Letter #32 – APRIL 6, 1871  


TJ makes the case that surviving rebel leaders should not be granted Amnesty until "they begin to show signs of repentance; when they learn to appreciate the motives of a Government to whose magnanimity they are indebted for immunity from the traitor's death; in short, when they become loyal to the government of the United States - then, and not until then, should these men be reinstated to their former rights, [Until then] It is short-sighted policy which would grant new powers to men who are rebels at heart, devils by nature, and murderers by practice."

Thomas Jackson versus Horace Greeley.

In Tuesday's New York Tribune appears a communication from our staunch Republican friend and townsman Thomas Jackson Esq which is headed, " A case for the exercise of patience." It's vigorously expressed though unpalatable statements, evoked extended comments from the Tribune, in which Mr. Greeley renews, with some show of ill humor, his advocacy of General Amnesty for the unrepentant rebels of the South. In the latter half of his communication, Mr. Jackson says, with a good deal of truth and force,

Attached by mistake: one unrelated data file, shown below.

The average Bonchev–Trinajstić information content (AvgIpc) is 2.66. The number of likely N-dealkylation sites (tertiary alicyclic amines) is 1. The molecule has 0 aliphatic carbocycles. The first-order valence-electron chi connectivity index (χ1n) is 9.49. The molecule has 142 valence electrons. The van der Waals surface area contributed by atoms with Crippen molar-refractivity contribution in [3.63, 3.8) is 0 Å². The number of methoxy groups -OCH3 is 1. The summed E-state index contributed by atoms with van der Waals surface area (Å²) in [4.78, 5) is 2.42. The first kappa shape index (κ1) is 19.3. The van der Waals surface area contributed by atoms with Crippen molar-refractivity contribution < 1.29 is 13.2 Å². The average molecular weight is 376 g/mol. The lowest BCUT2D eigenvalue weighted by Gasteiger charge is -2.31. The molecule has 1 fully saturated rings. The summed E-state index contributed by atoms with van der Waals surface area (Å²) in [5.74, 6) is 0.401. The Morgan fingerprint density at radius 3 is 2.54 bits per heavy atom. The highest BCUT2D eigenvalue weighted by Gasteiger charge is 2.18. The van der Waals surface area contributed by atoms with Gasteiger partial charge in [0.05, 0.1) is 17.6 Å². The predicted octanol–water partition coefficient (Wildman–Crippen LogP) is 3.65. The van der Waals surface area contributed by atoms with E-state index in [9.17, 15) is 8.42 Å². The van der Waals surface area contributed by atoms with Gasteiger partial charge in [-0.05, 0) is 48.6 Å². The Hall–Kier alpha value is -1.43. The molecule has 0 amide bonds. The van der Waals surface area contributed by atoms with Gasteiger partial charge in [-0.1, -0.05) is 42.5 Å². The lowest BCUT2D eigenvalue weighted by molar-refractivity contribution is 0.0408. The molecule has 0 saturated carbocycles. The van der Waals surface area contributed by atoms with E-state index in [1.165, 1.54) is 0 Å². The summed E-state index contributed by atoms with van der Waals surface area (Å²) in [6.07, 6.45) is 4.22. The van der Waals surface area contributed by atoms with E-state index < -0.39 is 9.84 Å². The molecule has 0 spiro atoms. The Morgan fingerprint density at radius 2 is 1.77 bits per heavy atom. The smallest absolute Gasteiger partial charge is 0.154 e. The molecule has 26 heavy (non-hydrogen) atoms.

"The Tribune says that the Southern ex-rebels have murdered five or ten thousand of our innocent friends since the Rebellion was crushed and not one of the murderers has been punished for his crime. Is it reasonable that we should grant full amnesty to those daring villains, take them back to citizenship with all this guilt and blood upon them, and restore all the rights and franchises they have forfeited by their crimes, lest they should murder many thousands more of our unoffending fellow-citizens, because a Republican Government is too weak , too cowardly or too corrupt to protect its people and punish criminals?

That may have been many believers in ?? a doctrine at Algiers, and along the coast of Barbary, a hundred years ago. It may be believed in by Greek brigands and the American democracy now; but I hope such is not the sentiment of the loyal and intelligent Americans of the present day.